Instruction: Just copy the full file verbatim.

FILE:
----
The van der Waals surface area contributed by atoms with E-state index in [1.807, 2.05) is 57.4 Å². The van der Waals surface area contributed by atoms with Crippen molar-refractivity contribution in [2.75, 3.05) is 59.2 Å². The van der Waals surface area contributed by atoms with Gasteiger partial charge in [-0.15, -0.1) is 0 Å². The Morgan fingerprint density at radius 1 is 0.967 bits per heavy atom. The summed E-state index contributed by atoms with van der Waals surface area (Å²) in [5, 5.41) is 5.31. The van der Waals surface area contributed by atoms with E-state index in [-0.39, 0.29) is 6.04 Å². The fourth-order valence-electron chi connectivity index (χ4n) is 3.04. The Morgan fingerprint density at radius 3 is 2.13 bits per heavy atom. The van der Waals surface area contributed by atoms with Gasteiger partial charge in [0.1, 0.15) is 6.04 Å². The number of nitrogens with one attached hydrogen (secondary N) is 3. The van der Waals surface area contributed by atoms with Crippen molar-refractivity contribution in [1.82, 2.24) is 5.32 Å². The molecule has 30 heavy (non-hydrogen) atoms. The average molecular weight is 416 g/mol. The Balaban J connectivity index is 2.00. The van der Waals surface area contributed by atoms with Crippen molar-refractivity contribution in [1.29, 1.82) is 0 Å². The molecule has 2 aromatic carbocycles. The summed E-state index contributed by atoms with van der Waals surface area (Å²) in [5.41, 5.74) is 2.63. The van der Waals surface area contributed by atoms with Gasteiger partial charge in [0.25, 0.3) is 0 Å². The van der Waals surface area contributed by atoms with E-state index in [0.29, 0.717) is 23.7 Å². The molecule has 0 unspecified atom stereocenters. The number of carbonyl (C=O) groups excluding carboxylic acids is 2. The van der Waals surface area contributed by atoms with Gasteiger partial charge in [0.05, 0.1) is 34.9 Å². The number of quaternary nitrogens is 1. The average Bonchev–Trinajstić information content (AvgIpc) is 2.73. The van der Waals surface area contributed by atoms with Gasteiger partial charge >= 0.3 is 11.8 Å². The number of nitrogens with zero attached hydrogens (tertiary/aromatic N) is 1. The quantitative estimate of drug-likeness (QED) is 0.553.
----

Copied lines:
The van der Waals surface area contributed by atoms with E-state index in [1.807, 2.05) is 57.4 Å². The van der Waals surface area contributed by atoms with Crippen molar-refractivity contribution in [2.75, 3.05) is 59.2 Å². The van der Waals surface area contributed by atoms with Gasteiger partial charge in [-0.15, -0.1) is 0 Å². The Morgan fingerprint density at radius 1 is 0.967 bits per heavy atom. The summed E-state index contributed by atoms with van der Waals surface area (Å²) in [5, 5.41) is 5.31. The van der Waals surface area contributed by atoms with E-state index in [-0.39, 0.29) is 6.04 Å². The fourth-order valence-electron chi connectivity index (χ4n) is 3.04. The Morgan fingerprint density at radius 3 is 2.13 bits per heavy atom. The van der Waals surface area contributed by atoms with Gasteiger partial charge in [0.1, 0.15) is 6.04 Å². The number of nitrogens with one attached hydrogen (secondary N) is 3. The van der Waals surface area contributed by atoms with Crippen molar-refractivity contribution in [1.82, 2.24) is 5.32 Å². The molecule has 30 heavy (non-hydrogen) atoms. The average molecular weight is 416 g/mol. The Balaban J connectivity index is 2.00. The van der Waals surface area contributed by atoms with Crippen molar-refractivity contribution in [1.29, 1.82) is 0 Å². The molecule has 2 aromatic carbocycles. The summed E-state index contributed by atoms with van der Waals surface area (Å²) in [5.41, 5.74) is 2.63. The van der Waals surface area contributed by atoms with Gasteiger partial charge in [0.25, 0.3) is 0 Å². The van der Waals surface area contributed by atoms with E-state index in [0.29, 0.717) is 23.7 Å². The molecule has 0 unspecified atom stereocenters. The number of carbonyl (C=O) groups excluding carboxylic acids is 2. The van der Waals surface area contributed by atoms with Gasteiger partial charge in [0.05, 0.1) is 34.9 Å². The number of quaternary nitrogens is 1. The average Bonchev–Trinajstić information content (AvgIpc) is 2.73. The van der Waals surface area contributed by atoms with Gasteiger partial charge >= 0.3 is 11.8 Å². The number of nitrogens with zero attached hydrogens (tertiary/aromatic N) is 1. The quantitative estimate of drug-likeness (QED) is 0.553.